Don Forrester

Minister

Robertson County News

Worries from staring into the Eclipse... Or...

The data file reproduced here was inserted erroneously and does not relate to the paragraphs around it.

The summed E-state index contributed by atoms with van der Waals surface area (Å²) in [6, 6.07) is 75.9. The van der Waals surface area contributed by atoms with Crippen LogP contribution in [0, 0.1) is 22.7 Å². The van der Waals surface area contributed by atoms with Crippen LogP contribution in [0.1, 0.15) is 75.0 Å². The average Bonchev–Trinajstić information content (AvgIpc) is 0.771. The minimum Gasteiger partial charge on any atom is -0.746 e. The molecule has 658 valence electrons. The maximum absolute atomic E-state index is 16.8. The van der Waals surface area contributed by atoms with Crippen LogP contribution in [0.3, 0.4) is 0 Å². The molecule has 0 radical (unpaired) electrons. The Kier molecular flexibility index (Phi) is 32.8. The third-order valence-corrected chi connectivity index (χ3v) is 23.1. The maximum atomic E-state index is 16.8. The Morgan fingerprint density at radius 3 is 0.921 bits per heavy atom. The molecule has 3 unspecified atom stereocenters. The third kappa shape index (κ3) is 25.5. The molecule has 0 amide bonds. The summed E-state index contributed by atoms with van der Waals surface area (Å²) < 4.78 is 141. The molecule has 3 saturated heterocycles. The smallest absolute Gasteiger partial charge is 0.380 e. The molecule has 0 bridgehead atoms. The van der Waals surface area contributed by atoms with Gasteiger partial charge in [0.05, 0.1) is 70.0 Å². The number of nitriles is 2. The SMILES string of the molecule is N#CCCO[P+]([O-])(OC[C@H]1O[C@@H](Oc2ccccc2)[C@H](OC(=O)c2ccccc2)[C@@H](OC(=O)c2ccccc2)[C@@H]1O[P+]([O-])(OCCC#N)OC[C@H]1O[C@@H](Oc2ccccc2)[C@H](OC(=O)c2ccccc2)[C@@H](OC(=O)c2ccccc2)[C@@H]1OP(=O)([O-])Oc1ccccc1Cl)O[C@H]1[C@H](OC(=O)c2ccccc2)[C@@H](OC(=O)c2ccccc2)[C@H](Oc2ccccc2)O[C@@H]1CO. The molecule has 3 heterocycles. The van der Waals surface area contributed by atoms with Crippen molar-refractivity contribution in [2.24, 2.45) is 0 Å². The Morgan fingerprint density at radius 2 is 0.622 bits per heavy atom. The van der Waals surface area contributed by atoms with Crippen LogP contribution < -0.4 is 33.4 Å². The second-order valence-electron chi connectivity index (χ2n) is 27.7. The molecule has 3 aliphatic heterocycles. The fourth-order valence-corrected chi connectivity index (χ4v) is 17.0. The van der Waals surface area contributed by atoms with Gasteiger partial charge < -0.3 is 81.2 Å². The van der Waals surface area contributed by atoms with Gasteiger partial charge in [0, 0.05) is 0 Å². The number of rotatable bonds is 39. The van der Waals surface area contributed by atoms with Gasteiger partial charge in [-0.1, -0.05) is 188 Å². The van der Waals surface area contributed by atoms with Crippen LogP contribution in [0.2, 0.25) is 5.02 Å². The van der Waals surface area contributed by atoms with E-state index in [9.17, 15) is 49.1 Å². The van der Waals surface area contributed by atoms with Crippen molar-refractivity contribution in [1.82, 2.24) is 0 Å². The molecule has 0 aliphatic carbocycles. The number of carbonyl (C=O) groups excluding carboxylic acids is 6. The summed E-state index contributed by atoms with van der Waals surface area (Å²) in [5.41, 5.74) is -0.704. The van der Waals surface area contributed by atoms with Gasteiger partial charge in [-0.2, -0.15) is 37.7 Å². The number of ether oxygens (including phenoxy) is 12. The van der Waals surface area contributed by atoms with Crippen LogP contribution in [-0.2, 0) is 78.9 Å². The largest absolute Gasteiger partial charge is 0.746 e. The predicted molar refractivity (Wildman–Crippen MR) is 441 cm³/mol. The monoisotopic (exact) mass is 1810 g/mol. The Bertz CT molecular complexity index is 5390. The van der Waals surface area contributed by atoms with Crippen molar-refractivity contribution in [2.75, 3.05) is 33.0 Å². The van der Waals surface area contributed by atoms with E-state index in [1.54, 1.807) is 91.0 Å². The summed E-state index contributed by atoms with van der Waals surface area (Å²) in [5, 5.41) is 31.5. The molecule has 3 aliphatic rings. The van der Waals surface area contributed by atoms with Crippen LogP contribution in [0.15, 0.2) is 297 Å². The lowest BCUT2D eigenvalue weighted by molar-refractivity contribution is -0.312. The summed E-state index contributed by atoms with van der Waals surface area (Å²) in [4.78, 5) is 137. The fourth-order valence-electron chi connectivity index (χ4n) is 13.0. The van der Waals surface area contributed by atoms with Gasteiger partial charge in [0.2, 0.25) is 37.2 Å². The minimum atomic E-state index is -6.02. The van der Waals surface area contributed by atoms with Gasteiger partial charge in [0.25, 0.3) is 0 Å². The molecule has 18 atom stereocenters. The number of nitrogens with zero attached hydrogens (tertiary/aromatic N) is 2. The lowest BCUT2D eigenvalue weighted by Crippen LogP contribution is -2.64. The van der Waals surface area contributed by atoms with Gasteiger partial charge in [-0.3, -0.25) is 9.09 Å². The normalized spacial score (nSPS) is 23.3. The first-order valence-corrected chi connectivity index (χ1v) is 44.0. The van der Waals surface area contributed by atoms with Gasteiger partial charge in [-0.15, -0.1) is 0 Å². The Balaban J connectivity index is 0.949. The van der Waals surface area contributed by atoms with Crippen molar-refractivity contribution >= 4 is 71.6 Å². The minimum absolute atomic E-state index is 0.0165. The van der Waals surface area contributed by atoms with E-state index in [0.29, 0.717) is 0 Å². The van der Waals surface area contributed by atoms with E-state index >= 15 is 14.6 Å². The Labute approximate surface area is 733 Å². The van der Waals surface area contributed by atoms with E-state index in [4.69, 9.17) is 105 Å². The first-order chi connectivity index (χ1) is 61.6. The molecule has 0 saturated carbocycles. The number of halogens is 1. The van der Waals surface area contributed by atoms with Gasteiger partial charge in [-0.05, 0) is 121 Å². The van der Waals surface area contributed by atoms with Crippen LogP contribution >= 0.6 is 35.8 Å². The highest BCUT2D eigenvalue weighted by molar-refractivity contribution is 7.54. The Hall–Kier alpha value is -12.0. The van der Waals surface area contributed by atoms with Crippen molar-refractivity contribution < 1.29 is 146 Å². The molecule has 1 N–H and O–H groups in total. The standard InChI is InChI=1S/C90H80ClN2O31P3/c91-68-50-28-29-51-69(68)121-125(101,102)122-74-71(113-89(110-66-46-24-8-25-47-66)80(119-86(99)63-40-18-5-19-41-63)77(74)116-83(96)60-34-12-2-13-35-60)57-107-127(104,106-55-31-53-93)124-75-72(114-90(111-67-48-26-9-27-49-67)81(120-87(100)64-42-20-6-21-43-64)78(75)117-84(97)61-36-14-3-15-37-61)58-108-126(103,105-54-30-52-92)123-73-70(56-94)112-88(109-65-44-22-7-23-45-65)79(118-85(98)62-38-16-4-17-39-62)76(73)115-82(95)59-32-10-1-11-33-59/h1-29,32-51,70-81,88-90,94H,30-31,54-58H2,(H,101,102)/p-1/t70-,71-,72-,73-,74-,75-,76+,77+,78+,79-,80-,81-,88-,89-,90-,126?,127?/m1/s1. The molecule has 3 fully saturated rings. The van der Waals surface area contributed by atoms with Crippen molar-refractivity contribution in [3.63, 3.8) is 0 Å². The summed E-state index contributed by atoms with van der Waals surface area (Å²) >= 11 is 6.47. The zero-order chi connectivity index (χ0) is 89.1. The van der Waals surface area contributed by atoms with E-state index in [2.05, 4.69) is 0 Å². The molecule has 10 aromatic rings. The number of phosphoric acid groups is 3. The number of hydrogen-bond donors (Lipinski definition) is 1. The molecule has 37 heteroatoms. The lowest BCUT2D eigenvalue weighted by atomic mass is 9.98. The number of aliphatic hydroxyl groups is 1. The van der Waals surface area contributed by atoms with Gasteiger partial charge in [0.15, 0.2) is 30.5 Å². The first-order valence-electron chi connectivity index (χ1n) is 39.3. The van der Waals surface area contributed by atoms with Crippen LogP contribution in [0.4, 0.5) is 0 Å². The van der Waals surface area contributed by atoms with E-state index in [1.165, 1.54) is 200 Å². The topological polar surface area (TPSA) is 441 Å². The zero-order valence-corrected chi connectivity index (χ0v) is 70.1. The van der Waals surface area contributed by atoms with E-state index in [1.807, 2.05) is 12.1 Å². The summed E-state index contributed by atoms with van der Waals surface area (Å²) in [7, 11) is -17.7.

As yesterday progressed, I found myself engulfed with a sense of anxiety that eventually manifested itself into a full-blown panic attack. Honestly, sometimes I can be dumber than dirt, and it occurred to me mid-day that I could be in a world of hurt. I know that damage can occur to one’s eyes if they view an eclipse without the proper eye wear. My problem rested in the fact that I could see nothing through my eclipse glasses. Looking through them the view was totally black. I could not see the sun through the cloud cover. Consequently, on Monday I discarded the eclipse glasses to see what I could see. My field of vision was very limited because of the clouds, but I did see well enough for a second or two to snap a picture of the eclipse, though it was a distorted view. Yesterday, my blurry vision was a source of anxiety. Had I permanently damaged my eyes? I did a Google search that didn’t lessen my anxiety. Reportedly, “damage from the eclipse is unlikely to cause pain or discomfort in your eyes because the retina does not have any pain nerves. Instead, you will notice visual symptoms withing 4-6 hours.” I should have left well enough alone. I also read: “Once retina tissue is destroyed, it cannot regenerate, resulting in permanent central vision. I know something about that. Several years ago, I had surgery by a retina specialist to smooth out the wrinkles in retina in my left eye that was distorting my vision. I go for a checkup once a year. I’m always told that I’m doing just fine even though I can’t read any of the letters I am asked to read from an eye chart with my left eye. Thankfully, until yesterday I managed just fine with the vision in my right eye. I complained about my eyes off and on all day yesterday. The General assured me that it was allergies. She was having the same issue. Last night, I experienced a full-blown panic attack. We sat down to watch a movie and I could not read the closed captioning. Honestly, I thought maybe we had selected a foreign language. From my field of vision, it looked like Greek letters to me. I questioned the General and she was having no difficulty with the script. She assured me that it was written in English. That’s when it undeniably hit me like a ton of bricks. I had damaged my eyes! To say that I was heart sick is an understatement. I was amid a full-blown panic attack. The General told me I needed to call my eye doctor the first thing this morning. I stood up and walked to the other side of the room, I still couldn’t read the script, but the letters seemed a little clearer. The General and I changed sides of the sofa. I could see the movie just fine, but I could not read the closed captioning. In addition, due to a hearing loss, I also wasn’t clearly processing what I was hearing. I reminded myself not to forget to breath. I was not in a good place. Heart sick is probably the word that best describes my condition. For whatever reason, at some point I removed my glasses and experienced the sense of jubilation that blind Bartimaeus must have experienced after Christ restored his sight. I could read everything on the screen clearly without my glasses. I was both thrilled and at a loss. It was then that the General noticed the glasses I had been wearing were not my glasses. They were her readers. Yesterday morning I placed my glasses on the nightstand on her side of the bed while I did exercises for my leg. I obviously picked up her glasses instead of mine. All My Best!